[ID] => 11447
[post_author] => 34
[post_date] => 2019-09-09 09:00:14
[post_date_gmt] => 2019-09-09 08:00:14
[post_content] => Readers will probably be aware of ‘detectorists’ – those people, usually in anoraks, who go around the countryside with a metal detector looking for buried treasure. Well, unbeknownst to us, there is a similar practice that goes on in waterways – ‘magnet fishing’. In fact, this only came to light because authorities in France are clamping down on enthusiasts because of the dangers involved.
Apparently, illegal magnet fishermen (we assume they are mainly men) use large magnets to retrieve debris from rivers or canals but, recently, police in Nantes had to evacuate a large part of the city after a man dredged up a World War II mortar out of the River Erdre. Bomb disposal teams were called into deal with the 25-cm projectile.
Press reports noted that a man was blinded in northern France in May this year, after fishing up a World War I shell containing mustard gas. Indeed, Eric Lombard, head of the bomb disposal unit at the Sécurité Civile, told reported that the unit is called out two or three times a week. The problem is at its most severe in northern France, scene of so much fighting during both world wars; authorities say it will take three centuries to remove all the unexploded ordnance.
Bomb disposal experts were also busy in Minnesota in August, where a widow was clearing out her home in preparation for selling it. The 74-year-old and her family came across a PVC tube in the back of the garage; perhaps they knew the late husband’s foibles well, or perhaps it was just a good guess, but they called in the Minneapolis Bomb Squad in any case.
What they found in the tube was eleven sticks of dynamite, which were destroyed in a controlled explosion. It is not known how long the dynamite had been there nor, indeed, what they had been kept for.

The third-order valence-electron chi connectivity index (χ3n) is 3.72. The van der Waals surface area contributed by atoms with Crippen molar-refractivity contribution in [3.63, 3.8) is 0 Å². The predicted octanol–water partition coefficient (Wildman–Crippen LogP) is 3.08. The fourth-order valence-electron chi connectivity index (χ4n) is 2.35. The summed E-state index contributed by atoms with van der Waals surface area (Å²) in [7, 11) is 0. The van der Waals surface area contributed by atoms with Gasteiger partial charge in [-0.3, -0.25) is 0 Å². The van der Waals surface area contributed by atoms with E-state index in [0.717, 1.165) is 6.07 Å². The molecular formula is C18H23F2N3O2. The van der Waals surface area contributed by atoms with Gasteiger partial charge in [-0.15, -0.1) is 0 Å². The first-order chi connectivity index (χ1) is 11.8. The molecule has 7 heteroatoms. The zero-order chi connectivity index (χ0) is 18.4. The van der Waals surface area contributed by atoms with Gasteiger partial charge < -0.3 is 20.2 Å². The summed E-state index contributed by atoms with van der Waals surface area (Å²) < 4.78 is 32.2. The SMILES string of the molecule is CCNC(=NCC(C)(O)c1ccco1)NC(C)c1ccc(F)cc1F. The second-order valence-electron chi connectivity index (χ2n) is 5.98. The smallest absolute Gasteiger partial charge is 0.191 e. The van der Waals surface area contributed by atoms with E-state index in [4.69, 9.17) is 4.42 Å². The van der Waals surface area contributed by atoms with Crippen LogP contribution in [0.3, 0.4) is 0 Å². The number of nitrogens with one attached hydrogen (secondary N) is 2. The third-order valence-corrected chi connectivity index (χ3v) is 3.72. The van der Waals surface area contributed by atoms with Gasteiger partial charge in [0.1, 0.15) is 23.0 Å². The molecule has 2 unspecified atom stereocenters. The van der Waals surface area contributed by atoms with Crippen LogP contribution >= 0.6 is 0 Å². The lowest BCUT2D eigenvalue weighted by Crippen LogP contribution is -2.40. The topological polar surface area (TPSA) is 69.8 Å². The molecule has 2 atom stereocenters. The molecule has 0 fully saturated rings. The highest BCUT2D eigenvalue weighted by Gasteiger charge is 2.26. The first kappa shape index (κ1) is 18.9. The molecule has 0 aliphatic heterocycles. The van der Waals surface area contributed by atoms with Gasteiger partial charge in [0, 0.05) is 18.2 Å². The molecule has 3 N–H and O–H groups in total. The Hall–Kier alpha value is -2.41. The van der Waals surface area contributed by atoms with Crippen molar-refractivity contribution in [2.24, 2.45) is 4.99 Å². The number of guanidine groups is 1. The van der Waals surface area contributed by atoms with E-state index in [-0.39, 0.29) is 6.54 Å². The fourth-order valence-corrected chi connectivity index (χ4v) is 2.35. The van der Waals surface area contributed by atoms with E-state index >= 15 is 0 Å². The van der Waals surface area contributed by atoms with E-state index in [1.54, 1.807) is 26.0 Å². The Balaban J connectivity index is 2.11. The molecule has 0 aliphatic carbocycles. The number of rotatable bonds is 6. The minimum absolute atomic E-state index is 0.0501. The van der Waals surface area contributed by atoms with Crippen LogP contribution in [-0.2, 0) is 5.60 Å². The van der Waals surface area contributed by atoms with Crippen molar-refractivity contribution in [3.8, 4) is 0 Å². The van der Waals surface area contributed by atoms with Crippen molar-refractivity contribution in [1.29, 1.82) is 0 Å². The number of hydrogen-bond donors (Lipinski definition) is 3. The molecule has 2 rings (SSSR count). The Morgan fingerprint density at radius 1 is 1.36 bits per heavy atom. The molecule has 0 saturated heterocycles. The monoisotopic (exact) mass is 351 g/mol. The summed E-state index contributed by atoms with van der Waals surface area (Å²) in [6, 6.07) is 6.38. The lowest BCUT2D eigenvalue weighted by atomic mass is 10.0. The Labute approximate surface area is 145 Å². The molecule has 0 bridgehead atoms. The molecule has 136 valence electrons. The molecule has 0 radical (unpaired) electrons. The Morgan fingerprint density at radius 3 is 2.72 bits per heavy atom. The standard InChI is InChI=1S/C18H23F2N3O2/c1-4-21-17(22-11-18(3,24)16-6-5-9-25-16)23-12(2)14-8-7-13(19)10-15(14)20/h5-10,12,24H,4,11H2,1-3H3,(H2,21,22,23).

DANGER FROM FISH
There are many hazards in the home and dynamite is a pretty obvious one. However, a woman from Telford, UK was made seriously ill simply by cleaning out her fish tank recently. Apparently, she and her family had been on holiday and, while they were away, all the fish in the tank died. They decided to get rid of it, but had to clean it first.
Later the same day, the woman developed a raging fever and, after a quick consultation with Dr Google, called an ambulance. She was put into isolation for two days and her husband, children and the paramedics that attended all needed treatment.
It emerged that in the process of scrubbing the tank, the decorative coral gave off palytoxin, reportedly the second most deadly poison known to mankind and one for which there is no antidote.
While the family were in hospital, their home was cordoned off and deep-cleaned using smoke bombs; they were not allowed back for several days, although the woman was unwell for more than a week.
Oddly, as far as we know, coral does not appear in the UN Model Regulations and there is no reference to it in the GHS. Nonetheless, some authorities, including SA Health in South Australia, and trade bodies do publish information alerting the public to the dangers. It seems, though, that there is no requirement for retailers to provide warnings.
[post_title] => NOS: Fishing for dangers
[post_status] => publish
[comment_status] => open
[ping_status] => open
[post_name] => nos-fishing-dangers
[post_modified] => 2019-08-30 09:09:18
[post_modified_gmt] => 2019-08-30 08:09:18
[post_parent] => 0
[guid] => https://www.hcblive.com/?p=11447
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[comment_count] => 0
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